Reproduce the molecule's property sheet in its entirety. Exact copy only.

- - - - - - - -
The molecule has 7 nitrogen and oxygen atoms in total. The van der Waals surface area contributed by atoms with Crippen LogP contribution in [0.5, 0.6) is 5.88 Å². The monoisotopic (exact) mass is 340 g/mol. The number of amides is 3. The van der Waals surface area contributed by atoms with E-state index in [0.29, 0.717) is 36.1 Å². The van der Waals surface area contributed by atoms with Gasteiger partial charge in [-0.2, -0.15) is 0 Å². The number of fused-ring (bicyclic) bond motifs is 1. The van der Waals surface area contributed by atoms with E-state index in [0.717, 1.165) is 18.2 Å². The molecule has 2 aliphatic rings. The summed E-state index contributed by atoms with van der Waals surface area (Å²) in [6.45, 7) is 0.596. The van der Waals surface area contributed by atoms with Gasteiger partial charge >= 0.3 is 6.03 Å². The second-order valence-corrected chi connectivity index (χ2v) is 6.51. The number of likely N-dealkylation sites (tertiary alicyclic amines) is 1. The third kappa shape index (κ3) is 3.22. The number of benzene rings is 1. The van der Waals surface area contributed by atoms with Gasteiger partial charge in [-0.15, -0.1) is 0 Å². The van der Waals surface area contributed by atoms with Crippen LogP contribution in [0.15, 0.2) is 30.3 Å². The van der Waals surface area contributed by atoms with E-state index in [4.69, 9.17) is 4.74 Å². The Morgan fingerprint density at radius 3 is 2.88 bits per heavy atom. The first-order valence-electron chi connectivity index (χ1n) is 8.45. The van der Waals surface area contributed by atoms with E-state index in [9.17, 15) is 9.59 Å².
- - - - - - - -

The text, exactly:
The molecule has 7 nitrogen and oxygen atoms in total. The van der Waals surface area contributed by atoms with Crippen LogP contribution in [0.5, 0.6) is 5.88 Å². The monoisotopic (exact) mass is 340 g/mol. The number of amides is 3. The van der Waals surface area contributed by atoms with E-state index in [0.29, 0.717) is 36.1 Å². The van der Waals surface area contributed by atoms with Gasteiger partial charge in [-0.2, -0.15) is 0 Å². The number of fused-ring (bicyclic) bond motifs is 1. The van der Waals surface area contributed by atoms with E-state index in [0.717, 1.165) is 18.2 Å². The molecule has 2 aliphatic rings. The summed E-state index contributed by atoms with van der Waals surface area (Å²) in [6.45, 7) is 0.596. The van der Waals surface area contributed by atoms with Gasteiger partial charge >= 0.3 is 6.03 Å². The second-order valence-corrected chi connectivity index (χ2v) is 6.51. The number of likely N-dealkylation sites (tertiary alicyclic amines) is 1. The third kappa shape index (κ3) is 3.22. The number of benzene rings is 1. The van der Waals surface area contributed by atoms with Gasteiger partial charge in [-0.15, -0.1) is 0 Å². The van der Waals surface area contributed by atoms with Crippen LogP contribution in [0.15, 0.2) is 30.3 Å². The van der Waals surface area contributed by atoms with E-state index in [4.69, 9.17) is 4.74 Å². The Morgan fingerprint density at radius 3 is 2.88 bits per heavy atom. The first-order valence-electron chi connectivity index (χ1n) is 8.45. The van der Waals surface area contributed by atoms with E-state index in [9.17, 15) is 9.59 Å².